Owners sat in homes worth a tenth of their mortgaged value. Many tried working out something with new lenders, only to be told that no one was loaning in Florida these days -- and they are not. Just for curiosity, I phoned a few lenders who advertise all over the place on the internet.
"We aren't financing homes in Florida. It's impossible to get a reliable value on Florida property. Sorry." click.
Now, in 2011, the Great Florida House Shuffle is over, a failed experiment that only resulted in property damage, even lower real estate values and a huge glut of empty, neglected houses on the market.
Wrote one real estate agent describing her own neighborhood in Sarasota:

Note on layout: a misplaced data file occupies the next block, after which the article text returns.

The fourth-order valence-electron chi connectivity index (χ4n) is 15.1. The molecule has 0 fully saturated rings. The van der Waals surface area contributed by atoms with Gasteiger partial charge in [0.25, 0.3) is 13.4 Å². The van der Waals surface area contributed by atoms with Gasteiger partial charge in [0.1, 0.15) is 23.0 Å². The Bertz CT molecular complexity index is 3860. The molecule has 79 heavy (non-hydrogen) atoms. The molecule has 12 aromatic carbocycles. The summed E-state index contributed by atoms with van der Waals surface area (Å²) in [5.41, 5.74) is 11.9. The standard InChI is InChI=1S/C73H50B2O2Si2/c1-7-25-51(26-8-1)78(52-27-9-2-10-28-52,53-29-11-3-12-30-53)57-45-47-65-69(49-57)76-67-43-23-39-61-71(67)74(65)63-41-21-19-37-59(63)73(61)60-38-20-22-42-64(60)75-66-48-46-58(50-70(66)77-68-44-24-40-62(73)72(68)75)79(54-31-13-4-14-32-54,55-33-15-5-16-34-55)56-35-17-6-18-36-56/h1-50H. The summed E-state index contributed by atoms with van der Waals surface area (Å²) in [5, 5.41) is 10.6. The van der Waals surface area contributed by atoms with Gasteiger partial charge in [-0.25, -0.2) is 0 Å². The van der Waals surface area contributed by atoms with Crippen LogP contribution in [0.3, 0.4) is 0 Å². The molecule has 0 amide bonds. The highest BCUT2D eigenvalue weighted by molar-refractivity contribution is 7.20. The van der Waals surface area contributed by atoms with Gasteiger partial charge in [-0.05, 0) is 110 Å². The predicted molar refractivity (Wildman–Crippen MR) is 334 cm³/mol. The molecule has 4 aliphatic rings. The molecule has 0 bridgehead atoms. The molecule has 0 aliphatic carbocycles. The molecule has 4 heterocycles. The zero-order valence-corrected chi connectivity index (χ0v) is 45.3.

“Your neighborhood, as well as mine, show the devastating signs of people without jobs, foreclosed or abandoned homes, slum lords purchasing as many properties for near-pennies-a-home to move Title VIII residents in and sock it to the government for thousands of dollars in payable rent to them. It's a travesty. Banks won't negotiate with owners but will accept short sales at even less money than the owner offered. The owner loses; the lender loses, the municipality loses -- we all lose. And still, we, the tax-payers are on the hook for the trillions for the so-called bail out.”
Owned versus rented (actual houses in the area)
We’re dying down here
The devastation to community I’ve seen around me over the past three years is duplicated in almost every neighborhood – even the ritzy ones. Take a drive around any upscale gated community and count the number of "for sale - price reduced" signs. Note the number of houses with boarded/shuttered windows. See the unkempt lawns, the vines growing up the house, the neglected plantings.